7 Tips for Planning Your Next Meeting

September 13, 2017
By Michael Dominguez

I’ve attended many meetings over my career ranging from the well-organized brainstorm to internal meetings where the attendees spend more time looking at their phone than paying attention to their colleagues. As someone who has worked in the meetings industry my entire career I know that great things can happen when we bring people together face-to-face. Effective meetings that inspire participants, lead to innovation and create a sense of comradery require thoughtful planning. Below are several tips and tricks I’ve found effective over the years.

1. Start with something positive. Psychological experiments have shown that the way a meeting starts sets the tone for the entire gathering. Think about ways to energize and engage participants from the onset, with careful attention to who kicks off your meeting and how.

2. Prioritize goals, not agenda items. The challenge here is to provide enough structure to ensure your meeting is productive and enough flexibility to let the conversation lead you. Prior to the meeting, develop SMART goals and share them with participants. If appropriate, post the goals somewhere in the room and task a colleague to help move participants through a discussion of each goal, without worrying about whether the conversation has run a couple of minutes over the time allotted.

3. Personalize the experience. Draw on the culture and interests not only of your meeting participants, but also of your meeting location. A recent article by MeetingsNet notes that understanding how participants will “perceive, learn, and collaborate in different environments…is a key consideration. Light, air, sound, smell, touch, and even ‘white space’ or downtime can all be managed with intent.” Depending on your venue and invitees, technology can also offer a helping hand, whether it’s through a traditional slide presentation or augmented reality.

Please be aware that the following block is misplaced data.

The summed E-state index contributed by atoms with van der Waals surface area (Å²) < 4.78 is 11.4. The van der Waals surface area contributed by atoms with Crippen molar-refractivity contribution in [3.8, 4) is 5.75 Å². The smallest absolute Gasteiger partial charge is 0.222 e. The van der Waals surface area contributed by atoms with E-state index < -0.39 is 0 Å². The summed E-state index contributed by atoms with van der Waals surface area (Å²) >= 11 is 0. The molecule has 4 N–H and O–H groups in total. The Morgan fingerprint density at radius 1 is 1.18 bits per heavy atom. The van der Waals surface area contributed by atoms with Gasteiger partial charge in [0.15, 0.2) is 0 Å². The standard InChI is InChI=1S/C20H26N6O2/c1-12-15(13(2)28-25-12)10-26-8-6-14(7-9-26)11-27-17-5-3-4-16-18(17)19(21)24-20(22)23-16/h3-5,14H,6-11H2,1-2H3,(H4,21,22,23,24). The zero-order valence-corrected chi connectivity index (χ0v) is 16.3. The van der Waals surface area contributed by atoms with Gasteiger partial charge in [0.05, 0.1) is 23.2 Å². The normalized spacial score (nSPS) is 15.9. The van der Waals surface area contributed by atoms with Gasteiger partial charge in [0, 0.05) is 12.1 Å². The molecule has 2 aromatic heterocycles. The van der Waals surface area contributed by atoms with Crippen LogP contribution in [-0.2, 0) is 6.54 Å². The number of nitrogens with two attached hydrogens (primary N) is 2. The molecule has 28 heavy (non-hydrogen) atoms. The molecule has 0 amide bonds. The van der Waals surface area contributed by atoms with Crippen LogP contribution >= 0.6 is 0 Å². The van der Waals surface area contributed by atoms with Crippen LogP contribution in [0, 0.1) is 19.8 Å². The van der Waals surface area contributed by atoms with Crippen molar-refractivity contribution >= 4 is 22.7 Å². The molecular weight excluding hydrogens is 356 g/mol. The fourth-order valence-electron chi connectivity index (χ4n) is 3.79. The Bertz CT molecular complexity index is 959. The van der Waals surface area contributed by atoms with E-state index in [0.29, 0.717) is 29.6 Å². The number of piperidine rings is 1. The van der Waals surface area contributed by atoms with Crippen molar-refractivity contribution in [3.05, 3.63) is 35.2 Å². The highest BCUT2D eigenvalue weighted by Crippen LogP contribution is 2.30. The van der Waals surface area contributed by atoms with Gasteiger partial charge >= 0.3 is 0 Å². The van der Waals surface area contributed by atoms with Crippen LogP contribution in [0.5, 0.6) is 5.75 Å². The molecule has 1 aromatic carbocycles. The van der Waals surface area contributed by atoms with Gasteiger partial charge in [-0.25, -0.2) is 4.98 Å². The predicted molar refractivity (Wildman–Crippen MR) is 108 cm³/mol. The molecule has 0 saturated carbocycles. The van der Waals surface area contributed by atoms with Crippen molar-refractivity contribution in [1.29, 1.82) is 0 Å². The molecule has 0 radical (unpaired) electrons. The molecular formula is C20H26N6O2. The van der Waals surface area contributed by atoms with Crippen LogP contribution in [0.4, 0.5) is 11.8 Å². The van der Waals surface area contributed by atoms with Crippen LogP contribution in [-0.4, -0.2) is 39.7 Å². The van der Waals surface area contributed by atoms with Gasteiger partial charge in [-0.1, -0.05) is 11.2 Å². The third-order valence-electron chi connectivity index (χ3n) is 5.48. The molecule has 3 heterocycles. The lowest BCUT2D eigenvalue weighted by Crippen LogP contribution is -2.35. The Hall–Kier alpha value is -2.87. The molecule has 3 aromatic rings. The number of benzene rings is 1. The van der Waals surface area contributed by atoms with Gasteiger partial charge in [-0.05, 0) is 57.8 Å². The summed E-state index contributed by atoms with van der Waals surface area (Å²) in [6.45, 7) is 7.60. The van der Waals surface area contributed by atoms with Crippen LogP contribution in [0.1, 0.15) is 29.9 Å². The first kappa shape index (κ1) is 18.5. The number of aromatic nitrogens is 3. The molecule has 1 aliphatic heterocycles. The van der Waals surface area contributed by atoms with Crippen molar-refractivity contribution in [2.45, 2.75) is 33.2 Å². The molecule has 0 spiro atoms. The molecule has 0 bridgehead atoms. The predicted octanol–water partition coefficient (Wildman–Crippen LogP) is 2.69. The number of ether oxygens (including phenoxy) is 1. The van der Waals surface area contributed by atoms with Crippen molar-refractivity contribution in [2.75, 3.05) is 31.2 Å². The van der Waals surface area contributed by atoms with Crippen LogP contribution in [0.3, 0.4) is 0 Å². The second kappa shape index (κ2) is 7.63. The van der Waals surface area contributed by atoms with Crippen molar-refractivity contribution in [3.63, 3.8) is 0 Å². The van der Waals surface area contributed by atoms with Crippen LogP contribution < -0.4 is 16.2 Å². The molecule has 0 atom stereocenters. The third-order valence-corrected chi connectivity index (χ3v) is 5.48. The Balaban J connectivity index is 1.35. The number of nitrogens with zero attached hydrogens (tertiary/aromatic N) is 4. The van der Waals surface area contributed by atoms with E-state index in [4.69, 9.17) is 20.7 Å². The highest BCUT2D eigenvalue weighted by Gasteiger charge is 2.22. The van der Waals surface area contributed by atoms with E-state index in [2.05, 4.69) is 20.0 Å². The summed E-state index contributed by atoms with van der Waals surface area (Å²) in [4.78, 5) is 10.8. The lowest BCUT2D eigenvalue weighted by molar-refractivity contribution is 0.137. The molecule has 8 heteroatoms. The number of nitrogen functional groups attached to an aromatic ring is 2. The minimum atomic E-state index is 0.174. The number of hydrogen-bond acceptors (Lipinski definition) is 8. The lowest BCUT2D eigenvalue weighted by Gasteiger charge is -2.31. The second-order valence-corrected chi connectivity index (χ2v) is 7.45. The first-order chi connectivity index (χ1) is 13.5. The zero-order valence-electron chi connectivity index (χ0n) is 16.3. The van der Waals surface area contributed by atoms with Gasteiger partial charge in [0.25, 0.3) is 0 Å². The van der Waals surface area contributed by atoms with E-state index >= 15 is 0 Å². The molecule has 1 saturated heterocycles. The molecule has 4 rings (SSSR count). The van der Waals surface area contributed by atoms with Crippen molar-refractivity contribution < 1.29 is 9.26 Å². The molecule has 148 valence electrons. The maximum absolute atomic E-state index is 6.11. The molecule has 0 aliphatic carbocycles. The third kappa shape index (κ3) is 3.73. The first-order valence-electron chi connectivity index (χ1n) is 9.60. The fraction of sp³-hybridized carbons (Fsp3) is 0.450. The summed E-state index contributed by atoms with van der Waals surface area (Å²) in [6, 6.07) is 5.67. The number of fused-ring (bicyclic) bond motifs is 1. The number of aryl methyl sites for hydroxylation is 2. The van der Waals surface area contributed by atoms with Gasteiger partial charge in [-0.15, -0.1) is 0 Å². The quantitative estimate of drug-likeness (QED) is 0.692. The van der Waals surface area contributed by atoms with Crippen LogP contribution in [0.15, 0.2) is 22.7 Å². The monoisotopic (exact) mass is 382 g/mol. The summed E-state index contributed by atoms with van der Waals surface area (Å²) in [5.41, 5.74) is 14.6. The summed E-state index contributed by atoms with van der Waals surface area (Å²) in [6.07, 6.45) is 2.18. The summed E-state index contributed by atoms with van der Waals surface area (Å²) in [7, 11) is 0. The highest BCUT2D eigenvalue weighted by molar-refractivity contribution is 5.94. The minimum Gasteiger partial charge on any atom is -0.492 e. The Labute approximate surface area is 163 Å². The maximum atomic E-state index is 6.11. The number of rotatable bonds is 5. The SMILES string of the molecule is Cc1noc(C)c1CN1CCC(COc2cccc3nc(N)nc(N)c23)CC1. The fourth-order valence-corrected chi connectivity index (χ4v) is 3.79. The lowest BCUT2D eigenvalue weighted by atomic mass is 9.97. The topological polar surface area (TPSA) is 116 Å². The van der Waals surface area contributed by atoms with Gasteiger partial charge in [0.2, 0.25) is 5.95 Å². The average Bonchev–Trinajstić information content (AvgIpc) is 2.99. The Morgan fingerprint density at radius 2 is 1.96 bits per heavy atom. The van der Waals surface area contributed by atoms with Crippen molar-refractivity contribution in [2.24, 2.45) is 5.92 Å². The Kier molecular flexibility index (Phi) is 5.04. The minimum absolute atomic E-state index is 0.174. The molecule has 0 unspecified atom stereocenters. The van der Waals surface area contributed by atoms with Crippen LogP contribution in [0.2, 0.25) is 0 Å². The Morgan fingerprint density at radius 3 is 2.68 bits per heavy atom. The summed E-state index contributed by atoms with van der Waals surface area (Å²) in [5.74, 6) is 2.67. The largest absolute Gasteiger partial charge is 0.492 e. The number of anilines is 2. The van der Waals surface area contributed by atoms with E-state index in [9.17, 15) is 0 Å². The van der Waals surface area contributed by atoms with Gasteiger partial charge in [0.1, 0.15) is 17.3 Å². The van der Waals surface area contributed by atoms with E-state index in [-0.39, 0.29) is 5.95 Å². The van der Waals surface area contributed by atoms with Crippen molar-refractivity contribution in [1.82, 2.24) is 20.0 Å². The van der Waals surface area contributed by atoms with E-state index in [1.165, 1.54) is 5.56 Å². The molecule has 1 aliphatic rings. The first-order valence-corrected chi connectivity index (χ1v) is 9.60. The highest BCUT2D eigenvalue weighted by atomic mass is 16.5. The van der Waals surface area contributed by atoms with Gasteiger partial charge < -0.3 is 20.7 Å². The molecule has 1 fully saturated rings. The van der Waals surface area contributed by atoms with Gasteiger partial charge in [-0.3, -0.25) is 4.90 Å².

4. Provide commercial breaks. It’s easy for participants to succumb to information overload. Similar to your favorite sitcom, build in short stents for bathroom breaks, phone calls and checking emails. Consider ways you can provide informal reprieves by showing a relevant video clip, telling a short story or polling the room on a thought-provoking question.

5. Limit distractions. The attention span of most adults is only about 20 minutes. (According to research by the tech giant Microsoft, it may be as short as eight seconds!) One way to get the most out of your meeting is by encouraging participants to leave their devices at the door.

6. Use strategically placed silence. This will allow participants to process an important point and if appropriate, give them time to respond. Active listening is a common communications technique, and you’d be surprised how a few seconds of silence can make a big impact.

7. Demonstrate value. Reserve time at the end of your meeting to summarize why you brought participants together in the first place. Reflect on the meeting goals, key insights and proposed next steps. Explain how that interaction will help advance the long-term interests of those in the room and what expectations you have for follow-up or feedback.

Simply put, when colleagues meet, relationships are developed in a way that technology cannot recreate match. Face-to-face meetings play a critical role in connecting people and driving positive business results – regardless of your company, regardless of your industry.

Michael Dominguez is Senior Vice President and Chief Sales Officer for MGM Resorts International and member of the Meetings Mean Business Coalition.